Children and teens aged 17 and younger detained by police would have the right to consult a lawyer before being interrogated by police
, under a California bill moving toward passage by the state Legislature. If the bill becomes law, California would be the first state in the nation to require such protections.
During an in-person, socially distanced hearing Wednesday, state Sen. Steven Bradford (D), wore a mask emblazoned with “Good Trouble” to honor the late civil rights hero Rep. John Lewis, as he urged approval of his bill.
“Young people must know their rights, and they must not be alone when they’re being interrogated,” the Gardena senator said.
Senate Bill 203 expands and extends protections for minors before they are interrogated by police while being detained as suspects – either in the back of a squad car, cuffed after an arrest or held at the scene. Youth, like adults, currently have Miranda rights – the Constitutional right against self-incrimination, or “the right to remain silent.” But although they are given the verbal warning by police during high-stress arrests, children and teens may not fully comprehend what they are agreeing to, studies have found.
To correct for that, the proposed legislation would require that before being interrogated, youth would consult with a lawyer – in person, by phone or through a video conference.
The bill passed a key public safety committee by a vote of 5-1 in the state Assembly Wednesday but will need to pass Assembly and Senate floor votes before heading to Gov. Gavin Newsom’s desk in September.
SB 203 is part of a larger bill package backed by the California State Legislative Black Caucus, an effort to reform policing in the wake of the killing of George Floyd by Minneapolis police and the international protest movement his death inspired.
The bill would replace current law — set to sunset in 2024 — that offers some of these protections but only through age 15.
In making the case for his bill, Bradford invoked the most infamous case of forced juvenile confessions following the 1989 rape of a New York City jogger. The Central Park Five, a group of Black and Latino teens, were falsely imprisoned after forced confessions when they were just 14, 15 and 16 years old. Their story was popularized again last year in the Emmy award-winning Netflix series “When They See Us.”
Testifying Wednesday by phone, Jerome Dixon of Oakland said he spent 21 and a half years in a California prison as a result of a 25-hour police interrogation at age 17, without any legal representation.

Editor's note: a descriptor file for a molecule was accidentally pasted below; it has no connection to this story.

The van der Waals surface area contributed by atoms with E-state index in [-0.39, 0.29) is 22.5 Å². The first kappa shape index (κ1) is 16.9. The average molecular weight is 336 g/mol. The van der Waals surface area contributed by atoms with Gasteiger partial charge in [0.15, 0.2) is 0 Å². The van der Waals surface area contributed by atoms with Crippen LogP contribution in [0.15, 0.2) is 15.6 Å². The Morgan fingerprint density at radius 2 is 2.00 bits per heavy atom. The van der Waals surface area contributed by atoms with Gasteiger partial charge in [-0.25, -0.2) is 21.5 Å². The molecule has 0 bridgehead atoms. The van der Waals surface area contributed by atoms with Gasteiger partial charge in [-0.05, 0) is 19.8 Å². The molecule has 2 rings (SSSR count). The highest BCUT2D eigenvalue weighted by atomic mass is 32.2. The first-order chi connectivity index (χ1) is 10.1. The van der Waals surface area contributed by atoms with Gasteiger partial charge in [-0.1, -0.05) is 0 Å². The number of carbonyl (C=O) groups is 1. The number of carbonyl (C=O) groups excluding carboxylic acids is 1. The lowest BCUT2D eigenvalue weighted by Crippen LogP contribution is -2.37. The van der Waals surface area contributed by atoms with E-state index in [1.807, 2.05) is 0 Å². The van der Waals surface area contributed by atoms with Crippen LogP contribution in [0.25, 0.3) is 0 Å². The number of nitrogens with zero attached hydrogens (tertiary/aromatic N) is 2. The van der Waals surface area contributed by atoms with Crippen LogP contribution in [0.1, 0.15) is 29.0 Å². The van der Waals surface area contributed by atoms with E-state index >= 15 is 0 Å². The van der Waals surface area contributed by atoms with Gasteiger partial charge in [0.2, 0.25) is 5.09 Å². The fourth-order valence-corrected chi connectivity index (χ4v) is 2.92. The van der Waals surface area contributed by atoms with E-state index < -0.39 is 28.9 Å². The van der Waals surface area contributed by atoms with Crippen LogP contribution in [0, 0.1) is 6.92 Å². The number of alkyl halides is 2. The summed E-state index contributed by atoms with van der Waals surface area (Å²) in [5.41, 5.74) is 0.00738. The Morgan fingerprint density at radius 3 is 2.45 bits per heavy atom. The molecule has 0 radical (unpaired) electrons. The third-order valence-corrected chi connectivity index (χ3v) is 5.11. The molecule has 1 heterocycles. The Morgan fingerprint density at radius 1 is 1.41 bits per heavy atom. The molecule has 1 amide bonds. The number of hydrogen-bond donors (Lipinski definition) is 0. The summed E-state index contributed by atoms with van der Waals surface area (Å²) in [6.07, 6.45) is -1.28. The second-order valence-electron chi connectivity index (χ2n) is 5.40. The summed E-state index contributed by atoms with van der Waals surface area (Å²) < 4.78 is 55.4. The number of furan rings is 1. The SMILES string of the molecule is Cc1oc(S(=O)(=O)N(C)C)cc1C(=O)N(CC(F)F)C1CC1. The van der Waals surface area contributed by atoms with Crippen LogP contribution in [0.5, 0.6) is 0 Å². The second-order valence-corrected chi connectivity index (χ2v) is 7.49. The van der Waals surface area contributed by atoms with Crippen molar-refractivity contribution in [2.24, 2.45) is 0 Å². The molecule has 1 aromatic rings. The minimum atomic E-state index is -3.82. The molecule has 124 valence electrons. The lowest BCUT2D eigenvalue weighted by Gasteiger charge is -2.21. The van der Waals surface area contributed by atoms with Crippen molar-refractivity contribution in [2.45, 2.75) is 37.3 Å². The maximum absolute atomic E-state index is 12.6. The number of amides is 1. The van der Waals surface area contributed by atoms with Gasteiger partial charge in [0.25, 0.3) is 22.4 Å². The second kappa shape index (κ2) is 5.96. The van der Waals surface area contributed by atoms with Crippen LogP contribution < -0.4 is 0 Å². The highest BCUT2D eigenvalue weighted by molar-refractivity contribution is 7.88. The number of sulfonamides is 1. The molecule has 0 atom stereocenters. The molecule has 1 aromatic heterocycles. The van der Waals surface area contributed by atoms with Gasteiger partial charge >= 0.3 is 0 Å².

“No young person should make an uninformed legal decision, one that could cost 20 years of his life,” Dixon said.
While SB 203 is supported by a lengthy roster of advocacy organizations and public defenders, the effort has met opposition from sheriffs and some district attorneys concerned that it could make certain prosecutions more difficult.
Speaking on behalf of the California District Attorneys Association and the Orange County District Attorney’s Office, Geraldine Wong-Williams said the bill was “unnecessary” and would have “negative impacts on juvenile justice reform.” Specifically, the Orange County deputy district attorney warned that the bill needs further review and would hinder some juvenile sexual assault cases – making it harder to question youth who might be both perpetrators and victims.
“To tie the hands of law enforcement from proper investigations means we leave countless children at risk,” Wong-Williams testified at Wednesday’s hearing.
In 2016, former California Gov. Jerry Brown vetoed an earlier version of the bill now back before the legislature. Brown’s unusually lengthy veto message revealed that the governor’s office gave it considerable thought
, and saw both sides.
“This bill presents profoundly important questions involving the constitutional right not to incriminate oneself and the ability of the police to interrogate juveniles,” he wrote. Brown noted recent studies showing that “juveniles are more vulnerable than adults and easily succumb to police pressure to talk instead of remaining silent,” and others that found “a much higher percentage of false confessions in the case of juveniles.”
But he also noted that “in countless cases, police investigators solve very serious crimes through questioning and the resulting admissions or statements that follow.” He called these “competing realities” that “raise difficult and troubling issues.” But in the end, Brown decided he was unprepared to change the law until more work was done on the issue.
Several studies have shown the vulnerable state of children under police scrutiny. A North Carolina Law Review article found suspects younger than age 18 constituted 35% of all false confessions. Another study, from the American Psychological Association, found evidence that suggests that teenagers do not always have the mental capacity or maturity to understand Miranda rights or what giving up those rights represents.
Current efforts are underway in cities, counties and states to improve the quality of justice for detained youth. Along with Illinois, California is one of only two states to require a lawyer to explain to youth 15 and younger the consequences of giving up their Miranda rights. New York is discussing a
Since last year, San Francisco has required a lawyer to explain Miranda rights for all minors before they are interrogated. District Attorney Chesa Boudin called in to the Wednesday hearing to say the new legal protections in his city and county had not undermined his office’s ability to prosecute crimes. He also noted that prosecutors rely on confessions “less and less” with the advent of security cameras, electronic data and increased forensic evidence.
“Those of us who value the Constitution,” Boudin said, “rather than a blind focus on securing convictions at all costs, are bound to support the type envisioned by SB 203.”